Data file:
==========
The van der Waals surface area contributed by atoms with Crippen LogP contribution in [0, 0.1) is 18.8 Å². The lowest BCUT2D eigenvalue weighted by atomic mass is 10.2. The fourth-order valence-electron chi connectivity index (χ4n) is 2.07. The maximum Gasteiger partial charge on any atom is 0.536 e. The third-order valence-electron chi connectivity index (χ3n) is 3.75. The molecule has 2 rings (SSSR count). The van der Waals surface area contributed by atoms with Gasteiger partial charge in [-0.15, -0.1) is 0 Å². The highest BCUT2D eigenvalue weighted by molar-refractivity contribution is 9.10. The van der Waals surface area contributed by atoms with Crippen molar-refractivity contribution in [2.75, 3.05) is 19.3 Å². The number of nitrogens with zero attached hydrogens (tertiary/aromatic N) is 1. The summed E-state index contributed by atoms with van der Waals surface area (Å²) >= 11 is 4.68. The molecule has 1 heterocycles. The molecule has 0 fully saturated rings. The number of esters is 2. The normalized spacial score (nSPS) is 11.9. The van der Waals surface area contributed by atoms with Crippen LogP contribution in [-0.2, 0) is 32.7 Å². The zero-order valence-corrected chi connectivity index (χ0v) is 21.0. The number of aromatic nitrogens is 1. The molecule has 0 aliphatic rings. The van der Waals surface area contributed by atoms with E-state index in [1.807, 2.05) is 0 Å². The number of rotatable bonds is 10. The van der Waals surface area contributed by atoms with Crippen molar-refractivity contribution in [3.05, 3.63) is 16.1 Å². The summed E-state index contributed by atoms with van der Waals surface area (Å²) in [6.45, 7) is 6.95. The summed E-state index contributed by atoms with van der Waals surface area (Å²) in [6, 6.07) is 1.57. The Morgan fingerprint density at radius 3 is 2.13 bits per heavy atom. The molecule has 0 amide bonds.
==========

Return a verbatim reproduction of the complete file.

The van der Waals surface area contributed by atoms with Crippen LogP contribution in [0, 0.1) is 18.8 Å². The lowest BCUT2D eigenvalue weighted by atomic mass is 10.2. The fourth-order valence-electron chi connectivity index (χ4n) is 2.07. The maximum Gasteiger partial charge on any atom is 0.536 e. The third-order valence-electron chi connectivity index (χ3n) is 3.75. The molecule has 2 rings (SSSR count). The van der Waals surface area contributed by atoms with Gasteiger partial charge in [-0.15, -0.1) is 0 Å². The highest BCUT2D eigenvalue weighted by molar-refractivity contribution is 9.10. The van der Waals surface area contributed by atoms with Crippen molar-refractivity contribution in [2.75, 3.05) is 19.3 Å². The number of nitrogens with zero attached hydrogens (tertiary/aromatic N) is 1. The summed E-state index contributed by atoms with van der Waals surface area (Å²) >= 11 is 4.68. The molecule has 1 heterocycles. The molecule has 0 fully saturated rings. The number of esters is 2. The normalized spacial score (nSPS) is 11.9. The van der Waals surface area contributed by atoms with Crippen LogP contribution in [-0.2, 0) is 32.7 Å². The zero-order valence-corrected chi connectivity index (χ0v) is 21.0. The number of aromatic nitrogens is 1. The molecule has 0 aliphatic rings. The van der Waals surface area contributed by atoms with E-state index in [1.807, 2.05) is 0 Å². The number of rotatable bonds is 10. The van der Waals surface area contributed by atoms with Crippen molar-refractivity contribution in [3.05, 3.63) is 16.1 Å². The summed E-state index contributed by atoms with van der Waals surface area (Å²) in [6.45, 7) is 6.95. The summed E-state index contributed by atoms with van der Waals surface area (Å²) in [6, 6.07) is 1.57. The Morgan fingerprint density at radius 3 is 2.13 bits per heavy atom. The molecule has 0 amide bonds.